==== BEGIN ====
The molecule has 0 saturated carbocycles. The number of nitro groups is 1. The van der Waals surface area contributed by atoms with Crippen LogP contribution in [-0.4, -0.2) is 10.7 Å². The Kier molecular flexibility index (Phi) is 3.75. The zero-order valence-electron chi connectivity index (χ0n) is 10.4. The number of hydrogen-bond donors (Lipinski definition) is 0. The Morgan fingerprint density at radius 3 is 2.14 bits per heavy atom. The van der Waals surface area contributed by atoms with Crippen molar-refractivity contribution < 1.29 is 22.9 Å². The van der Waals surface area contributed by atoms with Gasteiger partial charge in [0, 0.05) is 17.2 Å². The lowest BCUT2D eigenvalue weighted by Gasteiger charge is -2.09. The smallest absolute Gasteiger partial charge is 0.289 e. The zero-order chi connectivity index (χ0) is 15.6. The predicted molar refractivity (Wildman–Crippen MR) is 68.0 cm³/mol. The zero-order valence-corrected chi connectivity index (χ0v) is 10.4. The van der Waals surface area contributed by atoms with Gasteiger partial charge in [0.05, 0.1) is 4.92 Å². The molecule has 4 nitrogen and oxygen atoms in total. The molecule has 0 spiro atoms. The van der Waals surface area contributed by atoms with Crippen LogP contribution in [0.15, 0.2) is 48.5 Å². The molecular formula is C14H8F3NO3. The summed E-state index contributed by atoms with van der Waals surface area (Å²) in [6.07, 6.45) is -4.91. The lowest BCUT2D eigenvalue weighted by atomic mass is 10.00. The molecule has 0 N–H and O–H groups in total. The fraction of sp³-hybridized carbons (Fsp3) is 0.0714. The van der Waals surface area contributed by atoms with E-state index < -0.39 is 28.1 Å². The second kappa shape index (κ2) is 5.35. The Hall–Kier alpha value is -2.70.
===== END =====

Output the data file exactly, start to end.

The molecule has 0 saturated carbocycles. The number of nitro groups is 1. The van der Waals surface area contributed by atoms with Crippen LogP contribution in [-0.4, -0.2) is 10.7 Å². The Kier molecular flexibility index (Phi) is 3.75. The zero-order valence-electron chi connectivity index (χ0n) is 10.4. The number of hydrogen-bond donors (Lipinski definition) is 0. The Morgan fingerprint density at radius 3 is 2.14 bits per heavy atom. The van der Waals surface area contributed by atoms with Crippen molar-refractivity contribution < 1.29 is 22.9 Å². The van der Waals surface area contributed by atoms with Gasteiger partial charge in [0, 0.05) is 17.2 Å². The lowest BCUT2D eigenvalue weighted by Gasteiger charge is -2.09. The smallest absolute Gasteiger partial charge is 0.289 e. The zero-order chi connectivity index (χ0) is 15.6. The predicted molar refractivity (Wildman–Crippen MR) is 68.0 cm³/mol. The zero-order valence-corrected chi connectivity index (χ0v) is 10.4. The van der Waals surface area contributed by atoms with Gasteiger partial charge in [0.05, 0.1) is 4.92 Å². The molecule has 4 nitrogen and oxygen atoms in total. The molecule has 0 spiro atoms. The van der Waals surface area contributed by atoms with Crippen LogP contribution in [0.15, 0.2) is 48.5 Å². The molecular formula is C14H8F3NO3. The summed E-state index contributed by atoms with van der Waals surface area (Å²) in [6.07, 6.45) is -4.91. The lowest BCUT2D eigenvalue weighted by atomic mass is 10.00. The molecule has 0 N–H and O–H groups in total. The fraction of sp³-hybridized carbons (Fsp3) is 0.0714. The van der Waals surface area contributed by atoms with E-state index < -0.39 is 28.1 Å². The second kappa shape index (κ2) is 5.35. The Hall–Kier alpha value is -2.70.